If there is pure water vapour in the gas phase, can the partial pressure be taken to be equal to the vapour pressure of water at that particular temperature? edit: How is relative humidity calculated for pure water vapour?
The nature of your post seems to indicate that you've conflated some different things. Let me just sort them out and I think you answer will be clear.
Vapor pressure of water
Just the partial pressure of the water vapor, which may or may not be at equilibrium.
Equilibrium vapor pressure of water
For a closed isothermal system, with a gas phase and a liquid phase and between 0 C and 100 C, there is a particular vapor pressure of water that exists for the system at equilibrium. In general the higher the temperature in that range the higher the vapor pressure of water at equilibrium.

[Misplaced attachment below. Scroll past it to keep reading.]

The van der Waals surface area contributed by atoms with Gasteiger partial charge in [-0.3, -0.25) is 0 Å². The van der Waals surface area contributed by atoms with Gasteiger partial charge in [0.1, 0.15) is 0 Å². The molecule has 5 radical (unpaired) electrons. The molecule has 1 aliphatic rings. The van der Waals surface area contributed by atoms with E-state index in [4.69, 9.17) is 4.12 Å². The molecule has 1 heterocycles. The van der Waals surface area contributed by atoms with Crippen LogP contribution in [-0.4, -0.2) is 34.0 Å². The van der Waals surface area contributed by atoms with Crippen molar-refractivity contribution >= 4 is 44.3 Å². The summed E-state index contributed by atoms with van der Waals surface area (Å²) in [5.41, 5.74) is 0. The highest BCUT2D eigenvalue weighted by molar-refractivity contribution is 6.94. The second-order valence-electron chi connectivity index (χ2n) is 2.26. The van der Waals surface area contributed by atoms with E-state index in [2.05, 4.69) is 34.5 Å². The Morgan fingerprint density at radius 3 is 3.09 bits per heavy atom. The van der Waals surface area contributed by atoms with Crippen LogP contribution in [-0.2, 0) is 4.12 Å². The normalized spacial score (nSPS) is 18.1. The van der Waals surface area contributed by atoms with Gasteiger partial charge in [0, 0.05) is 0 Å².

The vapor pressure of the water vapor does indeed depend on the purity of the water. So at a given temperature the vapor pressure of salt water would be less than that of pure water. Also if there is a solvent mixture of water the vapor pressure water will be less than that for pure water.
For a given temperature there is a maximum amount of water (vapor pressure) that can exist in the vapor phase. Any excess will condense. So the relative humidity for a given temperature is expressed as the percentage of measured vapor pressure as compared to the maximum vapor pressure over pure water.